One or Two Things

Don’t bother me.
I’ve just
been born.

The butterfly’s loping flight
carries it through the country of the leaves
delicately, and well enough to get it
where it wants to go, wherever that is, stopping
here and there to fuzzle the damp throats
of flowers and the black mud; up
and down it swings, frenzied and aimless; and sometimes

for long delicious moments it is perfectly
lazy, riding motionless in the breeze on the soft stalk
of some ordinary flower.

The god of dirt
came up to me many times and said
so many wise and delectable things, I lay
on the grass listening
to his dog voice,
crow voice,
frog voice; now,
he said, and now,

and never once mentioned forever,

which has nevertheless always been,
like a sharp iron hoof,
at the center of my mind.

One or two things are all you need
to travel over the blue pond, over the deep
roughage of the trees and through the stiff
flowers of lightning — some deep
memory of pleasure, some cutting
knowledge of pain.

But to lift the hoof!
For that you need
an idea.

For years and years I struggled
just to love my life. And then

the butterfly
rose, weightless, in the wind.
“Don’t love your life
too much,” it said,

and vanished
into the world.

Thursday, January 27, 2011

Getting comfy with slower and not-crazy

2011 has been regularly blowing my mind.  It really has been 26 consecutive days of awesome, no lie.  Well, ok, Monday was pretty tough only because the full fatigue of Chicks Weekend in Tahoe hit me at about 2pm.  [And yeah, Chicks Weekend was three days of awesome, beginning to end, so much fun, such great weather, so delightful to be part of a pile of 9 women on the sectional sharing blankets and passing tissues while watching Love, Actually on Saturday night after a day of skiing in gorgeous conditions.]  Monday was only hard because I'm still getting up to speed at work, and there was a big gap in my busy-ness that allowed the Monday doldrums to smack me down hard.  

Truly, emerging from years in a frenzied workplace is a real adjustment, even though dialing the tempo down to something more humane is so what I want.  And where I was before was the very opposite of humane.  I knew it was screwed up, but like a frog in the pot, it took jumping out and cooling off to realize the degree of insanity I was stewing in on a daily basis.  I'm still realizing the full extent of how bad that was for me, how unhealthy, as I stress-detox and adjust to a slower speed.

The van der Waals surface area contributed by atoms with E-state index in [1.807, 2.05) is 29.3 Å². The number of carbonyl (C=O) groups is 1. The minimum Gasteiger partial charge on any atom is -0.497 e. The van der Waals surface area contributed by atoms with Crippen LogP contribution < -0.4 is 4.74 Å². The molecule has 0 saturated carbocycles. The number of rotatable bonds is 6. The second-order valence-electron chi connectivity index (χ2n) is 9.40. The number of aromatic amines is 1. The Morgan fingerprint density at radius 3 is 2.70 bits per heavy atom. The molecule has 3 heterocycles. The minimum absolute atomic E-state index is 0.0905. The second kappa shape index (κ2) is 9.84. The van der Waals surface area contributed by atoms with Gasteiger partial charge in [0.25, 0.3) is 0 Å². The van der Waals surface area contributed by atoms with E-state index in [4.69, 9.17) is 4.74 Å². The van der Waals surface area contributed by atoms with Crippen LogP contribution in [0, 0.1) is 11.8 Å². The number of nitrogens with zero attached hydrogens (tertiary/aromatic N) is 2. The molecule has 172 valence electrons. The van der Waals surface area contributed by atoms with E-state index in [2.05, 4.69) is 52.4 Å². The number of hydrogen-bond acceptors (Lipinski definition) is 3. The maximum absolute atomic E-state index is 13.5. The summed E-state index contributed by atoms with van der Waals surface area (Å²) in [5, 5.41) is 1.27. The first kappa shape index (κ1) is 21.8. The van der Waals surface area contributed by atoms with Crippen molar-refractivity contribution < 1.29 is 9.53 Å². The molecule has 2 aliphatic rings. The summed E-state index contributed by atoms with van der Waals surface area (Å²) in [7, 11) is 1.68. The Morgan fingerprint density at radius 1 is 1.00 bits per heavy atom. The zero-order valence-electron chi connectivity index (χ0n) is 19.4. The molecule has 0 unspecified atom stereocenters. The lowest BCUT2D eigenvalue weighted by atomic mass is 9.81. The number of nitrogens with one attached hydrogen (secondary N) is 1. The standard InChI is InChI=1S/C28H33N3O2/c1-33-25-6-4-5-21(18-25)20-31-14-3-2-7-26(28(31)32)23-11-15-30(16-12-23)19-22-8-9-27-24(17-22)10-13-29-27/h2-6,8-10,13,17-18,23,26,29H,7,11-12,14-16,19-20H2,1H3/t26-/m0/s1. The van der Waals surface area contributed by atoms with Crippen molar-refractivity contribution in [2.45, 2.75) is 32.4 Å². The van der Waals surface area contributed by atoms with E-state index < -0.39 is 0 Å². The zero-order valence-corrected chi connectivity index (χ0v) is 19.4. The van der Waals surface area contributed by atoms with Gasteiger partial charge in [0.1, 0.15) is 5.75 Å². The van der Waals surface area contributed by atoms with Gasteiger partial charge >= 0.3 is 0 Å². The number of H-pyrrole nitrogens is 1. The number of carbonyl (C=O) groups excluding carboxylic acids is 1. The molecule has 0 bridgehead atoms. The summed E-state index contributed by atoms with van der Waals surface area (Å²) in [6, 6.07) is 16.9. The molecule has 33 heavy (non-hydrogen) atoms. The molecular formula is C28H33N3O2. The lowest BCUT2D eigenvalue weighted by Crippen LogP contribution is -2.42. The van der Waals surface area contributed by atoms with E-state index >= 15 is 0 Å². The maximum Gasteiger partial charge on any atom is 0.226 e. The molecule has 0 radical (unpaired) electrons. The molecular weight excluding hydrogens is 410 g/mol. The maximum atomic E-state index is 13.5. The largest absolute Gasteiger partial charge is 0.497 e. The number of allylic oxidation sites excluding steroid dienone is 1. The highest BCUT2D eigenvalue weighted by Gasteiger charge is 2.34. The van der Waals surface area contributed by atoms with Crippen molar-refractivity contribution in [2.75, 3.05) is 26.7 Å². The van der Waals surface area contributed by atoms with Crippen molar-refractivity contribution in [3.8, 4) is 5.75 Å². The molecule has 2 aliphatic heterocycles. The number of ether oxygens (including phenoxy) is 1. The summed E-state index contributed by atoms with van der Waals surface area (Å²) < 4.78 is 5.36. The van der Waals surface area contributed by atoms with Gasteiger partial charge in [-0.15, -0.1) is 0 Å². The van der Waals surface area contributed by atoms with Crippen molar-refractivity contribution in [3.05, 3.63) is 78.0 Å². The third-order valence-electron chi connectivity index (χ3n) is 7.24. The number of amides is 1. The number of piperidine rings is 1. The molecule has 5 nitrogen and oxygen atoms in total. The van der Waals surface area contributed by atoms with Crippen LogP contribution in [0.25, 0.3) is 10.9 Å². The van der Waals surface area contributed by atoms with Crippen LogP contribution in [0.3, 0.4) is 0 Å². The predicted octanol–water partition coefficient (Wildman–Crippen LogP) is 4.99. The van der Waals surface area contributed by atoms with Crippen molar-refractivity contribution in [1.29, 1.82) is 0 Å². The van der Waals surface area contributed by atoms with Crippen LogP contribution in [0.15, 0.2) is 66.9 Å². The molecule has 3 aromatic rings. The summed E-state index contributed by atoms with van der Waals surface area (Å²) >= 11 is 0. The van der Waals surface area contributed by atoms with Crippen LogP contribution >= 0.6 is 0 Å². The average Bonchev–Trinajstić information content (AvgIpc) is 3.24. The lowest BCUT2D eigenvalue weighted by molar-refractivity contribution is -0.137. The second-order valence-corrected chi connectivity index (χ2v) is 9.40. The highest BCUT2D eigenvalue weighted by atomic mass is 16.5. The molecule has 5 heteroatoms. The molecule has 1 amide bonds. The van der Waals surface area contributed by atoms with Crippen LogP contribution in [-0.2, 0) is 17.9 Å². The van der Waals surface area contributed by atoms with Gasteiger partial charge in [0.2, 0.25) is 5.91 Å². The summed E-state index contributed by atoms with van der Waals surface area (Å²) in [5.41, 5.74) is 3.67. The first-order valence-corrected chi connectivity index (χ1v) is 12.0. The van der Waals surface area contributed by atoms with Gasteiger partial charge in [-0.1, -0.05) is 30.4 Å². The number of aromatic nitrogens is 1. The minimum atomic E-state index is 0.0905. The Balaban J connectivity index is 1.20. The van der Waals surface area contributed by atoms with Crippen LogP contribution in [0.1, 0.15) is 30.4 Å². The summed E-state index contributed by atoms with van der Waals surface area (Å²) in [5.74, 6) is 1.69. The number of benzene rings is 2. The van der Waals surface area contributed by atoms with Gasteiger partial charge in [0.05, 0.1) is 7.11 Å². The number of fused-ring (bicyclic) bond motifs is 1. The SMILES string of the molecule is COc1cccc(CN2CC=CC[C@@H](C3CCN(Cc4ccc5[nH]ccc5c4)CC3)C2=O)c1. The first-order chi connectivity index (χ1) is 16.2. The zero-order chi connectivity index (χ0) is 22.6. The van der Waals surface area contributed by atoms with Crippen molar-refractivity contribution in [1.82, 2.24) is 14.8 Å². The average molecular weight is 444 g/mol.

I've been reading a fascinating book (Connected, highly, highly recommend it) and was really struck early in its pages by the notion of emotional contagion.  I picked this book up a couple of weeks ago, following a weekend away with some friends old and new, and following a conversation in which someone I'd just met sneeringly dismissed Facebook as a "narcissist's dream."  That may well be, I think I responded, but that's not all it is or all it's capable of.  In the days that followed, I couldn't stop thinking about how social media can allow for the sharing of joy across space and time, how happy I feel when I real about someone else being happy, and how much I love sharing my own delight, whether it's a cappucino at Cibo, a newt I saw, or what-not.  The joy is contagious.

I love that.

Emotional contagion works both ways, however.  And that was so the problem with the last place I worked.  I know, now, how crucial it is to observe carefully and quietly the attitudes, posture, words, mannerisms of the person in the highest seat in an organization or company.  From that person the entire culture follows.  I keep waiting for the other shoe to drop where I am now, like a battered survivor crouching against the possibility of the next blow -- but all is quiet and calm.  It's very serious where I am now, but it's not crazy.

And not-crazy makes a huge difference, I am very happy to report.

I set aside this whole first month of the year for my stress detox, and it's really working.  But honestly the only way I could have accomplished this de-stress was to get out of the boiling pot I was in before, to save myself before I cooked through and through.

When there's a lull in the busy or when I look at my far-smaller paycheck, I remind myself of all that I am gaining by being in a better, not-crazy place.  As the habit of stress begins to fade and my head hurts less and my ability to sleep returns, I relax more and more and inhabit my best self more consistently.  Damn it, that's so Right.